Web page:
Mr Maehara and other Japanese officials have applauded Mr Toyoda's decision to attend the hearing and voiced their support, saying he should use the opportunity to reassure customers angered by recalls over sticking accelerator pedals, accelerators jamming in floor mats and momentarily unresponsive brakes.

US safety regulators are also investigating complaints about power steering in the Corolla, Toyota's top-selling model worldwide, with 1.3 million sold last year. The estimated 500,000 Corollas in question in the US market are not made or sold in Japan.

As Toyota wallows in its recall mess, there has been relatively little talk here about how and why its famously impeccable quality control regime failed - and why mainly in overseas markets.

But a review by the transport ministry could focus on such issues inside Japan, where the company has recalled about 223,000 Prius hybrid cars with braking problems.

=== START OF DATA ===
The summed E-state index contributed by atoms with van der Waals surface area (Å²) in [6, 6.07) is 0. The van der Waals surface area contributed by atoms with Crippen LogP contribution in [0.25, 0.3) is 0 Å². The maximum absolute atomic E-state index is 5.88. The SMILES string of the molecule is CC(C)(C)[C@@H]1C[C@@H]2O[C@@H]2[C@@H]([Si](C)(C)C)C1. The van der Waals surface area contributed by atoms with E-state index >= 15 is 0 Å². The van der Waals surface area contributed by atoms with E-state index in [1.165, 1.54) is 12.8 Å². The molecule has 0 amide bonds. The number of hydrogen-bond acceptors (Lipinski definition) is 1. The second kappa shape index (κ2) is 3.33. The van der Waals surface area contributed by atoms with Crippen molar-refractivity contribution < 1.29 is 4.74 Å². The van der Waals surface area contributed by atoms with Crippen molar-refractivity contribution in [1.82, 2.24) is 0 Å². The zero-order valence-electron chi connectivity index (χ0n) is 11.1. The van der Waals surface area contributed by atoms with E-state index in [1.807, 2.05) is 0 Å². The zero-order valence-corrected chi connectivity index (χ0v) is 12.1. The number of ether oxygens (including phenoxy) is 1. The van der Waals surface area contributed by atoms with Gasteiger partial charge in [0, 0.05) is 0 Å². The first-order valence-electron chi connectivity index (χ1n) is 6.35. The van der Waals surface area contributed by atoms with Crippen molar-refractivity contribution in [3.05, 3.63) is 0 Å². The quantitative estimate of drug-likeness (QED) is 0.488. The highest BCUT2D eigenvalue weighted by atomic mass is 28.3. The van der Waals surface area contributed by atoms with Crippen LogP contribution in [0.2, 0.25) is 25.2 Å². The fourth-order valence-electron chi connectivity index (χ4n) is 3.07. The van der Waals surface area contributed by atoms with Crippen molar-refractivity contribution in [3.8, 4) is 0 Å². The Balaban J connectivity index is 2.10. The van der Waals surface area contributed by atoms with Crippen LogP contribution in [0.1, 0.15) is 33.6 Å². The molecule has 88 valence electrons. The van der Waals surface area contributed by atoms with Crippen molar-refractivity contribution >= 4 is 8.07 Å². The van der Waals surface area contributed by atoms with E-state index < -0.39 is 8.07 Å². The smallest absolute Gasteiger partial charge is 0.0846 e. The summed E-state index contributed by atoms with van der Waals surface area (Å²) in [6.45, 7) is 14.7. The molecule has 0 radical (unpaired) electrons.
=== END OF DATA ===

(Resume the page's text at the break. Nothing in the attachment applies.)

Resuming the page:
The number of complaints over quality and safety issues in the US has dwarfed those in Japan, largely because the millions of Toyota vehicles subject to recalls were made with parts not used in models made and sold in Japan. AP

From TODAY, Monday, 22-Feb-2010

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SINGAPORE - Insurance giant AXA has appointed prominent Singapore lawyer Lee Suet-Fern (picture) to its board as an independent director.

The move is part of AXA's plans to improve corporate governance.

In October last year, AXA proposed a number of changes to its governance regime, which included the creation of a single board of directors to replace its dual board structure.

When contacted by MediaCorp, Mrs Lee said, "The appointment is a recognition of the growing importance and influence of Singapore in the world, an Asian voice with an understanding of Asia that the West trusts. It is a huge honour for Singapore."